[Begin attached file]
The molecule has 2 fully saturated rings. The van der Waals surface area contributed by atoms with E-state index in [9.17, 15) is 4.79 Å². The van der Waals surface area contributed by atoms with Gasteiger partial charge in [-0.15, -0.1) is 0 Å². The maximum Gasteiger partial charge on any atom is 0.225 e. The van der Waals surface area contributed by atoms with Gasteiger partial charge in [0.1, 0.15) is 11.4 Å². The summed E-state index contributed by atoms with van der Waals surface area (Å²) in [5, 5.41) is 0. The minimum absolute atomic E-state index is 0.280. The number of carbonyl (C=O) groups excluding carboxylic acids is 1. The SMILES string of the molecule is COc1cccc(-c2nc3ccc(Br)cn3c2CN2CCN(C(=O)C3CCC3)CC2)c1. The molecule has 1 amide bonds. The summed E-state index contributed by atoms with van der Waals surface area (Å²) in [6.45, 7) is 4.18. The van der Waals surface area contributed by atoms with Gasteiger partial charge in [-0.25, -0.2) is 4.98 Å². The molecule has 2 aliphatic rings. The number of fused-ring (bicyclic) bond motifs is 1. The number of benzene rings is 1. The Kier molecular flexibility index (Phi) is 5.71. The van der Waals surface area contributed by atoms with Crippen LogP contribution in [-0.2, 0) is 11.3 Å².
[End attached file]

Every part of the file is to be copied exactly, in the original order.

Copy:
The molecule has 2 fully saturated rings. The van der Waals surface area contributed by atoms with E-state index in [9.17, 15) is 4.79 Å². The van der Waals surface area contributed by atoms with Gasteiger partial charge in [-0.15, -0.1) is 0 Å². The maximum Gasteiger partial charge on any atom is 0.225 e. The van der Waals surface area contributed by atoms with Gasteiger partial charge in [0.1, 0.15) is 11.4 Å². The summed E-state index contributed by atoms with van der Waals surface area (Å²) in [5, 5.41) is 0. The minimum absolute atomic E-state index is 0.280. The number of carbonyl (C=O) groups excluding carboxylic acids is 1. The SMILES string of the molecule is COc1cccc(-c2nc3ccc(Br)cn3c2CN2CCN(C(=O)C3CCC3)CC2)c1. The molecule has 1 amide bonds. The summed E-state index contributed by atoms with van der Waals surface area (Å²) in [6.45, 7) is 4.18. The van der Waals surface area contributed by atoms with Gasteiger partial charge in [-0.25, -0.2) is 4.98 Å². The molecule has 2 aliphatic rings. The number of fused-ring (bicyclic) bond motifs is 1. The number of benzene rings is 1. The Kier molecular flexibility index (Phi) is 5.71. The van der Waals surface area contributed by atoms with Crippen LogP contribution in [-0.2, 0) is 11.3 Å².